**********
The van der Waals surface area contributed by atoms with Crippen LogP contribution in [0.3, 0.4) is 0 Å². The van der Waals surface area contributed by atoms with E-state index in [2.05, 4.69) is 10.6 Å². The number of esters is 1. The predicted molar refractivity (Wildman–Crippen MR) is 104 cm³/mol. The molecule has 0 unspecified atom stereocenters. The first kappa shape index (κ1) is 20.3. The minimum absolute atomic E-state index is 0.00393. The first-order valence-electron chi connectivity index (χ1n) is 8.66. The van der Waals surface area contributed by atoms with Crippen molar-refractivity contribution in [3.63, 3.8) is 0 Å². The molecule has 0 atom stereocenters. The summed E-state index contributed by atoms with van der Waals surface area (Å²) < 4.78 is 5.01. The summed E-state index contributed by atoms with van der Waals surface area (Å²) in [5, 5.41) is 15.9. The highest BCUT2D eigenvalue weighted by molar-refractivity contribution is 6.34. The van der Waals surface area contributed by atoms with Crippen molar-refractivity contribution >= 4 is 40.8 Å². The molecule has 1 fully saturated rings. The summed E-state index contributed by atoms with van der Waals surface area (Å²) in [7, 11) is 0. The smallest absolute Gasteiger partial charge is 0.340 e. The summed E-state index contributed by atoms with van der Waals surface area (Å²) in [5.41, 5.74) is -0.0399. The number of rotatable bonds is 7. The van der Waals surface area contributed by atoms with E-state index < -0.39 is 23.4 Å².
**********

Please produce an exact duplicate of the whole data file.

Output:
The van der Waals surface area contributed by atoms with Crippen LogP contribution in [0.3, 0.4) is 0 Å². The van der Waals surface area contributed by atoms with E-state index in [2.05, 4.69) is 10.6 Å². The number of esters is 1. The predicted molar refractivity (Wildman–Crippen MR) is 104 cm³/mol. The molecule has 0 unspecified atom stereocenters. The first kappa shape index (κ1) is 20.3. The minimum absolute atomic E-state index is 0.00393. The first-order valence-electron chi connectivity index (χ1n) is 8.66. The van der Waals surface area contributed by atoms with Crippen molar-refractivity contribution in [3.63, 3.8) is 0 Å². The molecule has 0 atom stereocenters. The summed E-state index contributed by atoms with van der Waals surface area (Å²) < 4.78 is 5.01. The summed E-state index contributed by atoms with van der Waals surface area (Å²) in [5, 5.41) is 15.9. The highest BCUT2D eigenvalue weighted by molar-refractivity contribution is 6.34. The van der Waals surface area contributed by atoms with Crippen molar-refractivity contribution >= 4 is 40.8 Å². The molecule has 1 fully saturated rings. The summed E-state index contributed by atoms with van der Waals surface area (Å²) in [7, 11) is 0. The smallest absolute Gasteiger partial charge is 0.340 e. The summed E-state index contributed by atoms with van der Waals surface area (Å²) in [5.41, 5.74) is -0.0399. The number of rotatable bonds is 7. The van der Waals surface area contributed by atoms with E-state index < -0.39 is 23.4 Å².